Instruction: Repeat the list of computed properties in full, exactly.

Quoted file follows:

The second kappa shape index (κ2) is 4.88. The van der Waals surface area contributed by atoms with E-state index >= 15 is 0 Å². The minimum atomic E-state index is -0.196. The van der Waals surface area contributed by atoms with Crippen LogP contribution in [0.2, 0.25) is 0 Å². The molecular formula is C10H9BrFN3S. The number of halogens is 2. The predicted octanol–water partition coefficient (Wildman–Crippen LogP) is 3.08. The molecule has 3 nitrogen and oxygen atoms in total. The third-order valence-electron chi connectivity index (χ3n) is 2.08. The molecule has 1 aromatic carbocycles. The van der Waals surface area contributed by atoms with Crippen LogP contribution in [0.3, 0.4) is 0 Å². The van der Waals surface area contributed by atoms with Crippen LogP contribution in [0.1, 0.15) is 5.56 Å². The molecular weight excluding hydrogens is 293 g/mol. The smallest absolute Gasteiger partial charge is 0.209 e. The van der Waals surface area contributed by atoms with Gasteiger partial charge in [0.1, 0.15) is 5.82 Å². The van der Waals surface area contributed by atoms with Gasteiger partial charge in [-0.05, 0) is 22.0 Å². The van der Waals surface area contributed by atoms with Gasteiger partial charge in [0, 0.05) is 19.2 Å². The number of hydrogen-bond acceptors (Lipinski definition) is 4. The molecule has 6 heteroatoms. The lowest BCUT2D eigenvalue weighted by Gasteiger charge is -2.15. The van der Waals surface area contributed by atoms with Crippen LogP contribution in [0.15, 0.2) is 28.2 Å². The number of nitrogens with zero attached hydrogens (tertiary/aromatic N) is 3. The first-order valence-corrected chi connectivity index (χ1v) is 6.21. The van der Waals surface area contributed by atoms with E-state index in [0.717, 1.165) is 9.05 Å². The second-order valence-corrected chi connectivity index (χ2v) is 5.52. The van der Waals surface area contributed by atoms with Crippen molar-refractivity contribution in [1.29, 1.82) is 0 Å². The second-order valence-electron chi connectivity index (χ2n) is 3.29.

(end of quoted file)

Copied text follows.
The second kappa shape index (κ2) is 4.88. The van der Waals surface area contributed by atoms with E-state index >= 15 is 0 Å². The minimum atomic E-state index is -0.196. The van der Waals surface area contributed by atoms with Crippen LogP contribution in [0.2, 0.25) is 0 Å². The molecular formula is C10H9BrFN3S. The number of halogens is 2. The predicted octanol–water partition coefficient (Wildman–Crippen LogP) is 3.08. The molecule has 3 nitrogen and oxygen atoms in total. The third-order valence-electron chi connectivity index (χ3n) is 2.08. The molecule has 1 aromatic carbocycles. The van der Waals surface area contributed by atoms with Crippen LogP contribution in [0.3, 0.4) is 0 Å². The van der Waals surface area contributed by atoms with Crippen LogP contribution in [0.1, 0.15) is 5.56 Å². The molecular weight excluding hydrogens is 293 g/mol. The smallest absolute Gasteiger partial charge is 0.209 e. The van der Waals surface area contributed by atoms with Gasteiger partial charge in [0.1, 0.15) is 5.82 Å². The van der Waals surface area contributed by atoms with Gasteiger partial charge in [-0.05, 0) is 22.0 Å². The van der Waals surface area contributed by atoms with Gasteiger partial charge in [0, 0.05) is 19.2 Å². The number of hydrogen-bond acceptors (Lipinski definition) is 4. The molecule has 6 heteroatoms. The lowest BCUT2D eigenvalue weighted by Gasteiger charge is -2.15. The van der Waals surface area contributed by atoms with Crippen LogP contribution in [0.15, 0.2) is 28.2 Å². The number of nitrogens with zero attached hydrogens (tertiary/aromatic N) is 3. The first-order valence-corrected chi connectivity index (χ1v) is 6.21. The van der Waals surface area contributed by atoms with E-state index in [0.717, 1.165) is 9.05 Å². The second-order valence-corrected chi connectivity index (χ2v) is 5.52. The van der Waals surface area contributed by atoms with Crippen molar-refractivity contribution in [1.29, 1.82) is 0 Å². The second-order valence-electron chi connectivity index (χ2n) is 3.29.